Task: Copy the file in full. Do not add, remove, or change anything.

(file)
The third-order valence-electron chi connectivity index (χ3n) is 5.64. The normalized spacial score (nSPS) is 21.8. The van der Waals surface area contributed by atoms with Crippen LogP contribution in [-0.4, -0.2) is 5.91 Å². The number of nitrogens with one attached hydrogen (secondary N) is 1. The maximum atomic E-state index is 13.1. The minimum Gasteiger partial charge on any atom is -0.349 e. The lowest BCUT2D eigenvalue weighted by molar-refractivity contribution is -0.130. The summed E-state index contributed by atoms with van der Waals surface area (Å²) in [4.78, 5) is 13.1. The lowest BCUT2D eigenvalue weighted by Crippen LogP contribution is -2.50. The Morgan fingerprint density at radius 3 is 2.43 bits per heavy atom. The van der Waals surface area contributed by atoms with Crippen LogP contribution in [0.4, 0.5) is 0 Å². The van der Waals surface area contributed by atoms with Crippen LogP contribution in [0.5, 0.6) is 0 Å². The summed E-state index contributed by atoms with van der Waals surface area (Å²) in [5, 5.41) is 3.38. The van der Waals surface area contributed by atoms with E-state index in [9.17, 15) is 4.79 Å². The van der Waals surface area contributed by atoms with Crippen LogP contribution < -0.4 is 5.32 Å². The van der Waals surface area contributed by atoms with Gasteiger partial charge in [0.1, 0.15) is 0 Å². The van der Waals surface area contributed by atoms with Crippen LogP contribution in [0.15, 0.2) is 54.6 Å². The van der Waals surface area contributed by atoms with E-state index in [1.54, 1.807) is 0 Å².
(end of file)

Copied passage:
The third-order valence-electron chi connectivity index (χ3n) is 5.64. The normalized spacial score (nSPS) is 21.8. The van der Waals surface area contributed by atoms with Crippen LogP contribution in [-0.4, -0.2) is 5.91 Å². The number of nitrogens with one attached hydrogen (secondary N) is 1. The maximum atomic E-state index is 13.1. The minimum Gasteiger partial charge on any atom is -0.349 e. The lowest BCUT2D eigenvalue weighted by molar-refractivity contribution is -0.130. The summed E-state index contributed by atoms with van der Waals surface area (Å²) in [4.78, 5) is 13.1. The lowest BCUT2D eigenvalue weighted by Crippen LogP contribution is -2.50. The Morgan fingerprint density at radius 3 is 2.43 bits per heavy atom. The van der Waals surface area contributed by atoms with Crippen LogP contribution in [0.4, 0.5) is 0 Å². The van der Waals surface area contributed by atoms with Crippen LogP contribution in [0.5, 0.6) is 0 Å². The summed E-state index contributed by atoms with van der Waals surface area (Å²) in [5, 5.41) is 3.38. The van der Waals surface area contributed by atoms with E-state index in [9.17, 15) is 4.79 Å². The van der Waals surface area contributed by atoms with Crippen LogP contribution < -0.4 is 5.32 Å². The van der Waals surface area contributed by atoms with Gasteiger partial charge in [0.1, 0.15) is 0 Å². The van der Waals surface area contributed by atoms with Crippen LogP contribution in [0.15, 0.2) is 54.6 Å². The van der Waals surface area contributed by atoms with E-state index in [1.54, 1.807) is 0 Å².